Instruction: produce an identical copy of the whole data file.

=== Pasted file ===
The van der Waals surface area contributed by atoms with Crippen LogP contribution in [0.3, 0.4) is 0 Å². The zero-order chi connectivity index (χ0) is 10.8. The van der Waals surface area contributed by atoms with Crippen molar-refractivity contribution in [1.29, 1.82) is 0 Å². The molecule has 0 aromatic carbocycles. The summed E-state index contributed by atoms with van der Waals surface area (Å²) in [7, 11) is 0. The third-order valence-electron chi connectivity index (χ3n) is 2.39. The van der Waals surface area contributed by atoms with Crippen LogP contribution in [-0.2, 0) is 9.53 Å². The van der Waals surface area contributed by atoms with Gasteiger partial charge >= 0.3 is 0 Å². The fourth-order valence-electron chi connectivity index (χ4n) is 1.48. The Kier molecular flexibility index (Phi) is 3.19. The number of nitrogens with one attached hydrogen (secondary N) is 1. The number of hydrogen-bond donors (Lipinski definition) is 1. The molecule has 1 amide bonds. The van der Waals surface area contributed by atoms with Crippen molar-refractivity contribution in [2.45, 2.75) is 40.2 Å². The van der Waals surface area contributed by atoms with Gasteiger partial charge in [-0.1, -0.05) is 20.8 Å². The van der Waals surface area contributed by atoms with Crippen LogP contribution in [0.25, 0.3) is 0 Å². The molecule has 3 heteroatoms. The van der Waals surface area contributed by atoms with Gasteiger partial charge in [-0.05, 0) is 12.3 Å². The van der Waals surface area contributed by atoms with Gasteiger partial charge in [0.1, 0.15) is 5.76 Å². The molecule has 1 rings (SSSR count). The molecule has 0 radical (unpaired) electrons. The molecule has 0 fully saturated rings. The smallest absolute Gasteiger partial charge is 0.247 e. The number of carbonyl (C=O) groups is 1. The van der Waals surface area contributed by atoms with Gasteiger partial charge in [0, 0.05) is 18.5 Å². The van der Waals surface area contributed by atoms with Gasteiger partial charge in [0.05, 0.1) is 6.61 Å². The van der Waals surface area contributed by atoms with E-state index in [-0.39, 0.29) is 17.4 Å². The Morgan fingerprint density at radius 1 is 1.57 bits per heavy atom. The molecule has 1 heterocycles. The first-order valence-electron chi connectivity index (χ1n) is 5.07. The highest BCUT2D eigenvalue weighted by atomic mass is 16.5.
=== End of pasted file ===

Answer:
The van der Waals surface area contributed by atoms with Crippen LogP contribution in [0.3, 0.4) is 0 Å². The zero-order chi connectivity index (χ0) is 10.8. The van der Waals surface area contributed by atoms with Crippen molar-refractivity contribution in [1.29, 1.82) is 0 Å². The molecule has 0 aromatic carbocycles. The summed E-state index contributed by atoms with van der Waals surface area (Å²) in [7, 11) is 0. The third-order valence-electron chi connectivity index (χ3n) is 2.39. The van der Waals surface area contributed by atoms with Crippen LogP contribution in [-0.2, 0) is 9.53 Å². The van der Waals surface area contributed by atoms with Gasteiger partial charge >= 0.3 is 0 Å². The fourth-order valence-electron chi connectivity index (χ4n) is 1.48. The Kier molecular flexibility index (Phi) is 3.19. The number of nitrogens with one attached hydrogen (secondary N) is 1. The number of hydrogen-bond donors (Lipinski definition) is 1. The molecule has 1 amide bonds. The van der Waals surface area contributed by atoms with Crippen molar-refractivity contribution in [2.45, 2.75) is 40.2 Å². The van der Waals surface area contributed by atoms with Gasteiger partial charge in [-0.1, -0.05) is 20.8 Å². The van der Waals surface area contributed by atoms with Crippen LogP contribution in [0.25, 0.3) is 0 Å². The molecule has 3 heteroatoms. The van der Waals surface area contributed by atoms with Gasteiger partial charge in [-0.05, 0) is 12.3 Å². The van der Waals surface area contributed by atoms with Gasteiger partial charge in [0.1, 0.15) is 5.76 Å². The molecule has 1 rings (SSSR count). The molecule has 0 radical (unpaired) electrons. The molecule has 0 fully saturated rings. The smallest absolute Gasteiger partial charge is 0.247 e. The number of carbonyl (C=O) groups is 1. The van der Waals surface area contributed by atoms with Gasteiger partial charge in [0, 0.05) is 18.5 Å². The van der Waals surface area contributed by atoms with Gasteiger partial charge in [0.05, 0.1) is 6.61 Å². The van der Waals surface area contributed by atoms with E-state index in [-0.39, 0.29) is 17.4 Å². The Morgan fingerprint density at radius 1 is 1.57 bits per heavy atom. The molecule has 1 heterocycles. The first-order valence-electron chi connectivity index (χ1n) is 5.07. The highest BCUT2D eigenvalue weighted by atomic mass is 16.5.